The 7 Books You Should Read From The Real Wild West


Gunsmoke, The Lawman, The Lone Ranger…Thanks to syndication, classic shows about life in the Wild West continue to entertain viewers decades beyond their cancellations.

While these fictional sagas offer no shortage of captivating tales, the real history of the West is infinitely more fascinating! Check out these seven books below to discover the true tales of America’s most famous outlaws, lawmen, and Old West hot spots.

Arizona Outlaws and Lawmen: Gunslingers, Bandits, Heroes and Peacekeepers by Marshall Trimble

A refuge for outlaws at the close of the 1800s, the Arizona Territory was a wild, lawless land of greedy feuds, brutal killings and figures of enduring legend. Bandit Pearl Hart committed one of the last recorded stagecoach robberies in the country, and James Addison Reavis pulled off the most extraordinary real estate scheme in the West. With fearless lawmen like C.P. Owens and George Ruffner at hand, swift justice was always nearby. Arizona’s official state historian and celebrated storyteller Marshall Trimble brings to life the rough-and-tumble characters from Arizona’s most terrific tales of outlawry and justice. You can find this book here!

Wyoming’s Outlaw Trail by Mac Blewer

A historic path that meandered from Canada to Mexico, the Outlaw Trail was used by outlaws such as Butch Cassidy, the Sundance Kid, and the James brothers. Following existing routes such as the Oregon Trail, the highway connected towns and natural hideouts essential for bandits escaping the law. Discover the history, folklore, and geography behind some of Wyoming’s outlaw towns and hideouts— as well as the deeds of the robbers, lawmen, and ordinary folk who rode those dusty trails. You can find this book here!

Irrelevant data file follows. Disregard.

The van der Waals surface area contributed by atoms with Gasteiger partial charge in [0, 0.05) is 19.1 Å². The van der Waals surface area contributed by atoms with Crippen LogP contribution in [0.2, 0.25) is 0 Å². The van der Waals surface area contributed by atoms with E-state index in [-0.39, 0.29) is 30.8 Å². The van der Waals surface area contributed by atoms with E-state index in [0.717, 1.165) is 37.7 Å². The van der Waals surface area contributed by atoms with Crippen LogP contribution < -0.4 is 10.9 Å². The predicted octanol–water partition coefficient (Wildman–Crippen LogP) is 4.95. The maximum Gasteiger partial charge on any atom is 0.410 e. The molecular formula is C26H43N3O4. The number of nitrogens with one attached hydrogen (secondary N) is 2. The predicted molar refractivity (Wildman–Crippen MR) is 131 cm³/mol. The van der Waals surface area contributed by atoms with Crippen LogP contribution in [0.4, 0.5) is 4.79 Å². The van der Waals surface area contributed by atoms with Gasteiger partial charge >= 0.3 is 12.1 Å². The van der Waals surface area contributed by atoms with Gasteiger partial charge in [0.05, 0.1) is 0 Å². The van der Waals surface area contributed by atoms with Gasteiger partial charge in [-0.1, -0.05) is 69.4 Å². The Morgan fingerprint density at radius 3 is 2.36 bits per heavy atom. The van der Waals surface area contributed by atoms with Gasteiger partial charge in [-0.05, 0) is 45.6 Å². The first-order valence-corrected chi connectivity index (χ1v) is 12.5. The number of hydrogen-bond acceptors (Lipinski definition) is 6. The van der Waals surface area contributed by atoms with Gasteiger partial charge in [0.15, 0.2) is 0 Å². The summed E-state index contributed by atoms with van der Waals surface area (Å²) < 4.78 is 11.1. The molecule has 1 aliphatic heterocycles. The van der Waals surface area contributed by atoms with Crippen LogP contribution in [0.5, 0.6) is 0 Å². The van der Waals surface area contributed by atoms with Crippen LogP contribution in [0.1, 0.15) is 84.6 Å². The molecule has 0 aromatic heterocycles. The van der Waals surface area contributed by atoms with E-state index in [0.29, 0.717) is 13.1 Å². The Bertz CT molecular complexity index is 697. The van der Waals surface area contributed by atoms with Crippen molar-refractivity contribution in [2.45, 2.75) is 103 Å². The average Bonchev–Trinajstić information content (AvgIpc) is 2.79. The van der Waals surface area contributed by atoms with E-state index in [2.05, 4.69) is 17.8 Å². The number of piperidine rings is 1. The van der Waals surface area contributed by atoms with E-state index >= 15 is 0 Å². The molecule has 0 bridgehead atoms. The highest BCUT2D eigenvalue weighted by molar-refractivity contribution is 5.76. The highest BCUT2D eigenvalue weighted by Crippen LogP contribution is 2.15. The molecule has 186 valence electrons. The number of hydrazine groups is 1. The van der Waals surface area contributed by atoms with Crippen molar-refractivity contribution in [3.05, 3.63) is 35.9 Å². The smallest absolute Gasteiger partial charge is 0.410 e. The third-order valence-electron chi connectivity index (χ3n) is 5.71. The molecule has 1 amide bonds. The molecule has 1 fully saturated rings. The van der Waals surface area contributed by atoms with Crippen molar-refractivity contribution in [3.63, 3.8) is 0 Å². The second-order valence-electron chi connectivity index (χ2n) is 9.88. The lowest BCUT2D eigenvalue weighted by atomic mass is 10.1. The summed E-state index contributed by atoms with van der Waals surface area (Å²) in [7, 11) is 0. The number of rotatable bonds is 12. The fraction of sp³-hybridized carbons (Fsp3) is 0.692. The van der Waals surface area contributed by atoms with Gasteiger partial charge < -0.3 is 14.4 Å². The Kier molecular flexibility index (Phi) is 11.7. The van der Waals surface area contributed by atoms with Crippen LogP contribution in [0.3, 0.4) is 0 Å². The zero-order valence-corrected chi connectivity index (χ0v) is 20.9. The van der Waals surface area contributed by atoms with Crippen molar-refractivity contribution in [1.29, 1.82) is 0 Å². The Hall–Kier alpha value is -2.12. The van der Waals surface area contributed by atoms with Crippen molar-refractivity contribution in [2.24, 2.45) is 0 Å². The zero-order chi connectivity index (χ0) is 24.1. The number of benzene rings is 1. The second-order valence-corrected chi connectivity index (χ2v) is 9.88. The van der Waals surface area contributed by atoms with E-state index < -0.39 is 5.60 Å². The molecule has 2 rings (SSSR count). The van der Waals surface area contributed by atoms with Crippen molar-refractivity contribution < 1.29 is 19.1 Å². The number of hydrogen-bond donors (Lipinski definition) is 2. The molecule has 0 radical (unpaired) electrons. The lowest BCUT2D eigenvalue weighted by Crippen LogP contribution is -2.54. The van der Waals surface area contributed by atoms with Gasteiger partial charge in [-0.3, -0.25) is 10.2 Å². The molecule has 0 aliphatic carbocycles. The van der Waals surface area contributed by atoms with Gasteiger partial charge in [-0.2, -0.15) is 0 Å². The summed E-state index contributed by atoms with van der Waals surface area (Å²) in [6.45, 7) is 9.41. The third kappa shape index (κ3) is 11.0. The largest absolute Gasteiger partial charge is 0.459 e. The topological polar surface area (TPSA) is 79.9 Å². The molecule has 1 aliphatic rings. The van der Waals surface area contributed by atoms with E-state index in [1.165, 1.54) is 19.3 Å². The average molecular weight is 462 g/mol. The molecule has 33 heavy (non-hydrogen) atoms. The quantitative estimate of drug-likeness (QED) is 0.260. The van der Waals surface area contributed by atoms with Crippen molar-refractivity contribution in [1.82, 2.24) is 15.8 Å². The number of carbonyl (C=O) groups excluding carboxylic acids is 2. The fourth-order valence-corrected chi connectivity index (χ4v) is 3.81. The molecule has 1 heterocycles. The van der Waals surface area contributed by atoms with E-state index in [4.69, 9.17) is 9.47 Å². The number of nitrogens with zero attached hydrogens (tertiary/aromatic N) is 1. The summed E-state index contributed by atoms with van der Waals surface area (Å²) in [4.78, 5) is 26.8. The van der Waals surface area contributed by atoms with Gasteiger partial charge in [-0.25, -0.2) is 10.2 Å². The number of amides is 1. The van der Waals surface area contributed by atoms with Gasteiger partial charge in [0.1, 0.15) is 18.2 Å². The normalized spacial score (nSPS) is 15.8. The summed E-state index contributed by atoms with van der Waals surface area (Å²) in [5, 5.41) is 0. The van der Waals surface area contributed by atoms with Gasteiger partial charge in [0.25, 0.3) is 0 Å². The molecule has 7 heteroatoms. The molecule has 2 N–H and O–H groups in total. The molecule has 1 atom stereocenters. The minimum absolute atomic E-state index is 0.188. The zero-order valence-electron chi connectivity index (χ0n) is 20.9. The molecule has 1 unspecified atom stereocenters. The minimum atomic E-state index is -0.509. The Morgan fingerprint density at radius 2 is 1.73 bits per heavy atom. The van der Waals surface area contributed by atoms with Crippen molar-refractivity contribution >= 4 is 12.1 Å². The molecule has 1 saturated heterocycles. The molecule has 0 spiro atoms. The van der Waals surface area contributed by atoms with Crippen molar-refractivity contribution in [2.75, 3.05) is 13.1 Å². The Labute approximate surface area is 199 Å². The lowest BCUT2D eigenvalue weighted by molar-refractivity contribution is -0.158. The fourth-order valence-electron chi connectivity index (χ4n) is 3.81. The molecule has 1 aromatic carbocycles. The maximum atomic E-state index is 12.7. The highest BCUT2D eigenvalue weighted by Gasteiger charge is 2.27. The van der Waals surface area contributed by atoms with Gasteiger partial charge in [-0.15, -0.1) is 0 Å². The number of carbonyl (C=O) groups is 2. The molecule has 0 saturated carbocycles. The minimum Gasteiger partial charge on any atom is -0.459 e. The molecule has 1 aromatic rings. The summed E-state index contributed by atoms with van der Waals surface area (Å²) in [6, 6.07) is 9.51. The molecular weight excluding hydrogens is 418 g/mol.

A Wild West History of Frontier Colorado: Pioneers, Gunslingers & Cattle Kings on the Eastern Plains by Jolie Anderson Gallagher

Jolie Anderson’s award-nominated book focuses on the early frontier history of Colorado’s plains and includes a look at some of the state’s early pioneers like the “59ers” who promoted the state through travel guides and newspapers, exaggerating tales of gold discovery and even providing inaccurate maps to promote settlement in the plains. This collection of wild west tales also focuses on feuds, Indian fights, outlaws, early rodeo history, and the perils of living and traveling the major gold routes. These stories and events  provide a glimpse into the early history of the state. You can find this book here!

Calamity Jane and Her Siblings: The Saga of Lena and Elijah Canary by Jan Cerney

The mere mention of Calamity Jane conjures up images of buckskins, bull whips and dance halls, but there’s more to the woman than the storied legend she became. Born Martha Canary, she was orphaned as a child and found homes for all of her siblings. After setting off on her own, she tried to reconnect with her family while transforming into Calamity Jane. Soon, her own foibles and her siblings’ choices rendered the attempt futile. From brother Elijah’s horse thieving to sister Lena’s denial of Martha’s tales, author Jan Cerney uncovers the tumultuous Canary family often overlooked in the Calamity canon. You can find this book here!

Related: Making Men Purr: Cathouses in Silver Valley, Idaho

Around Tombstone: Ghost Towns and Gunfights by Jane Eppinga